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Article

The Adjustment Bureau

Posted on

The Adjustment Bureau

type:
Movie
Current Status:
In Season
mpaa:
PG-13
runtime:
109 minutes
Wide Release Date:
03/04/11
performer:
Emily Blunt, Matt Damon
director:
George Nolfi
distributor:
Universal Pictures
author:
Philip K. Dick, George Nolfi

We gave it a B

STARRING Matt Damon, Emily Blunt, Terence Stamp, Anthony Mackie, John Slattery
DIRECTED BY George Nolfi
WRITTEN BY Philip K. Dick and George Nolfi

What kind of movie is The Adjustment Bureau? ”It crosses so many different borders and genre styles,” says costar Emily Blunt, ”that it’s hard to say.” Director George Nolfi, who makes his feature debut, also finds the film hard to pin down. ”There’s a little bit of a political drama, but primarily it is a love story,” he says. ”Combined with a fantastical premise. Combined with a chase thriller. Kind of.” Matt Damon just laughs. ”If the director can’t answer that question,” he says, ”I don’t know what to say, other than it’s a really tough movie to pitch.”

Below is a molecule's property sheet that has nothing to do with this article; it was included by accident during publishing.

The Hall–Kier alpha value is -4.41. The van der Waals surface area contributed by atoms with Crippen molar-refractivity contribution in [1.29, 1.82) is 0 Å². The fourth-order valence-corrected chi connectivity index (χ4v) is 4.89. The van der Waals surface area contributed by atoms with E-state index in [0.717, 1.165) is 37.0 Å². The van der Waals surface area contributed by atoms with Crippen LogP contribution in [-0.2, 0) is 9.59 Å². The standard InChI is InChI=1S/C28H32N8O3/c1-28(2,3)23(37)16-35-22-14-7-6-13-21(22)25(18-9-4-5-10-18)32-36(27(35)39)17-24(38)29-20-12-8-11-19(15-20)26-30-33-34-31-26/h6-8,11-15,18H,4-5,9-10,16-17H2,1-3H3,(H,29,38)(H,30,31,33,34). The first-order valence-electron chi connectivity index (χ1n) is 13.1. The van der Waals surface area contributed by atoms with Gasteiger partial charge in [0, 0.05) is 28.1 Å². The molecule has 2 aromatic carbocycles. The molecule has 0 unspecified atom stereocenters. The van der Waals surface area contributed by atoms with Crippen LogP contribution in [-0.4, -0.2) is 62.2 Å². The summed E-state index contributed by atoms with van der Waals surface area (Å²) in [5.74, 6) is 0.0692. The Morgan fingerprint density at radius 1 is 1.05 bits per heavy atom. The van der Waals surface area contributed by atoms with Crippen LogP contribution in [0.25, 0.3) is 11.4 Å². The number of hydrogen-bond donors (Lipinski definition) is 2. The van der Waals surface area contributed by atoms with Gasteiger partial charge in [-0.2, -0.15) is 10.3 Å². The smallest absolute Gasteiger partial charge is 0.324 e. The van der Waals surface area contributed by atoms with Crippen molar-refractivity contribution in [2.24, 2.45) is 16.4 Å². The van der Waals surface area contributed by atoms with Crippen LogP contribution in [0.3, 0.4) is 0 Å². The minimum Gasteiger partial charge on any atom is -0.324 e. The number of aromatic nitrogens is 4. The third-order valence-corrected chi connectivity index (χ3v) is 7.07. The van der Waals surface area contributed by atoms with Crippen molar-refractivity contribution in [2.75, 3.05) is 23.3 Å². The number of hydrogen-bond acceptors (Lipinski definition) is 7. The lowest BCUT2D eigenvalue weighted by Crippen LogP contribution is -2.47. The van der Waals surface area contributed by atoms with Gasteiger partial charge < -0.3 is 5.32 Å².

Well, let’s start with what we do know. Damon plays a politician who falls in love with a ballet dancer (Blunt), but their relationship is star-crossed, since the titular bureau, a shadowy collective of fedora-sporting agents acting as the arbiters of fate, is trying to keep them apart. Whew. And while it’s based very loosely on a Philip K. Dick short story, Nolfiinsists the film isn’t really science fiction. ”Sci-fi to me conjures up lasers and spaceships and time travel,” he says. ”This movie is told very realistically.”

So realistically, in fact, that Blunt had to train for months in contemporary ballet. ”It was terrifying at first,” she remembers, ”because I’d never donned a pair of ballet slippers in my life.” Damon, however, got off easy. ”Normally, I’m the one that has to do all these crazy physical things for the role, so it was nice to be able to sit back and have it be somebody else this time.”


By the Numbers
Many films have been based on the work of Philip K. Dick. Here’s how they ranked at the domestic box office.*

Blade Runner (1982)
$27.5 million

Total Recall (1990)
$119.4 million

Screamers (1996)
$5.7 million

Minority Report (2002)
$132 million

A Scanner Darkly (2006)
$5.5 million

Next (2007)
$18.2 million

*All figures from Box Office Mojo, based on first theatrical release